How Do Surgeons Practice

How Do Surgeons Practice
Healthcare professionals during a meeting at the hospital - High angle view

As the patient was under general anesthetic – having undergone carpal tunnel surgery – they didn’t have to put up with my hopeless pacing. Not to mention my nervous trembling!

how do med students practice surgery? (Try-At-Home Examples!)

You might already know that med students aren’t allowed to do most of the stuff that qualified doctors get to do. As a patient, you’re probably thankful for that!

So, how do medical students practice surgery?

Students mainly practice with their own surgical training kits and tutorials. Techniques can be improved via practice using silicon mats or pads, fruits and even pigs feet. From there, students then train, under supervision, in the operating rooms on surgery rotations doing very small and minor procedures.

It’s never the case that they learn just by diving in!

In this article we’ll look at exactly how this works. We’ll cover:

  • How you can improve your surgical skills
  • How you can master suturing (a key surgical skill)
  • What it’s like practicing on fruit and pig’s feet

Ready to learn more? Let’s go!

Graduating from student to surgeon

Surgeons, like all specialised doctors, first start out as medical students.

Over time, and with increased exposure to things like cadaver dissections etc., they then might begin to develop the idea of going into surgery. And dream of one day operating on humans!

How do students practice and get a taste of what’s required for the job beforehand?

Here’s how it mainly works:

  1. Researching surgical techniques
  2. Buying and practicing with a basic surgery kit
  3. Finding something as close to human flesh to fiddle with!

It’s really quite simple…

How to Improve Surgical Skills

The main mantra those inside medicine hear all the time is; “see one, do one, teach one”.

At its essence? This is exactly how people (med students included) improve their surgical skills.

The first step involves seeking out instruction.

Traditionally, as you’ll see reading how the great surgeons learn (check out David Nott’s War Surgeon on my recommendation page), most of this used to happen through books. But now it happens more through video.

The YouTube channel MDprospect, for example, is a great place to start.

Here is the first video in a four-part series on basic surgical techniques for medical students…

This series also highlights the main areas to get started on as someone interested in picking up the ropes; suturing and knot-tying.

Learn what surgical tools you need

Before you get started here though it’s first a good idea to familiarise yourself with the common surgical tools.

That way you’ll know exactly which of the instruments books or videos like this are referencing. That’s important if you’re looking to progress fast!

This video from Surgical Tech explains what these major instruments are. As well as when they’re likely to be used.

Keep practicing (duh!)

Aside from these starting points the next best way to improve is to practice.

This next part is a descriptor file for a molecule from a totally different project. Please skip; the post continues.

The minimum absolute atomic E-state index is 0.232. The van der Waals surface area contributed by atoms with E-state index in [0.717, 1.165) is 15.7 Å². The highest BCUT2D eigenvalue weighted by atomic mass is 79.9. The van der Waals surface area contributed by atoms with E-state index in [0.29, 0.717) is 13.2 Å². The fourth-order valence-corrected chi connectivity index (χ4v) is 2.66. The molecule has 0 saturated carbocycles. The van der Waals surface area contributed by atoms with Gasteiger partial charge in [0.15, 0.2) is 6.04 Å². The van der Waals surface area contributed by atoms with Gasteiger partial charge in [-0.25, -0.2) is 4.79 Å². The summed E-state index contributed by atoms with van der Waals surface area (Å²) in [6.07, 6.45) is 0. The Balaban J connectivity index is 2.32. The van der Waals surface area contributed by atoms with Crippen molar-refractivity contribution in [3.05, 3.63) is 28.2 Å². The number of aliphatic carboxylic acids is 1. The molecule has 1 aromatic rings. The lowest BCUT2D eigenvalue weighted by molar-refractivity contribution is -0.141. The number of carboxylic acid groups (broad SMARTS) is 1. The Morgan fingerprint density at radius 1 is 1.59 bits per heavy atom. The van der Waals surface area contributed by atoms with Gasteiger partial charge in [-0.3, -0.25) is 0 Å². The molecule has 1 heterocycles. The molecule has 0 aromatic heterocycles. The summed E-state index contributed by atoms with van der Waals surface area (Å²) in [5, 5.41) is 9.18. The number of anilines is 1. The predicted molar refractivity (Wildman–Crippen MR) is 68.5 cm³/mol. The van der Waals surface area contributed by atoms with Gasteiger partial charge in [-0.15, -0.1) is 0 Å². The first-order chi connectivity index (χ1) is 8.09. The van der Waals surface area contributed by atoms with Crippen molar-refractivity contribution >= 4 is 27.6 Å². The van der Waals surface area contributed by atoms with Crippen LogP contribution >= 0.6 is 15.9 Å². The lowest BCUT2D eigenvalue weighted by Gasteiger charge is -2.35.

Follow these free courses and tutorials. Then practice with your own set of instruments on objects that are easily accessible (and ethically sound).

A little bit of practice each week is sufficient starting out!

How to Improve Suturing Skills

The first time I ever tried suturing was actually on a live patient under the supervision of an orthopedic surgeon (specializing in hands) in the UK.

As the patient was under general anesthetic – having undergone carpal tunnel surgery – they didn’t have to put up with my hopeless pacing. Not to mention my nervous trembling!

But I do wish I’d done the following beforehand…

Watch videos on how to close wounds

Improving your suturing is one of the more fundamental ways to improve your general surgical skills and get good fast.

Closing a wound is something all surgeons must be skilled at. So taking the time to master it while in med school can really be of benefit. Especially as it’s easy to practice too.

The best way to learn is by following instructional video guides.

Buck Parker has a good series showing just this. Here’s the first in the series which drives home the main points; forceps finger placement, hand positioning, action, etc.

Notice how he advocates using your own suture kit, thread and practice silicon pad?

You can pick each of these up on Amazon quite inexpensively.

Here’s a link to the set I personally own that’s pretty much identical to that used in the video.

How to Practice Surgery Skills on Fruit

Soft fruits like bananas and oranges are surprisingly good objects to practice suturing and knot-tying with. They’re also inexpensive too.

How to suture on orange

Here’s a video showing you how can you go about doing this after making a couple of incisions on an orange.

Dr. Chris also explains the purpose of suturing in wound repair too, simulating as if he’s working on a living, breathing patient!

Notice how Dr. Chris gives lots of practical surgical tips here?

Knot-tying techniques like stick tying are super useful and quick to learn.

How to suture a banana

Likewise, here’s a shorter video on how it can work on a banana.

The purpose of using fruits is that they are tough but pliable enough to take a needle and a thread while enabling you to practice correct hand placement, wrist rotation, and instrument use, etc.

They’re a great (and cheaper) alternative to the silicon suture practice pads mentioned before.

Using Pigs Feet for Suturing

Pigs feet can be picked up at local butchers or supermarket counters and also make for great surgical training apparatus.

Unlike fruits and practice pads, they’re a bit closer to real-life surgery.

Using them to practice obviously has a couple of downsides though.

  1. They’re more expensive than a piece of fruit
  2. Depending where you stand ethically, they could be argued to be quite unnecessary!

There’s also the issue of the smell once you’re done practicing.

Anyway, to understand what I’m talking about here’s a video showing how this can work…

See how the suturing technique explained is basically the same as those in the instructional videos before?

The basic process is the same; give or take a couple of personal flourishes!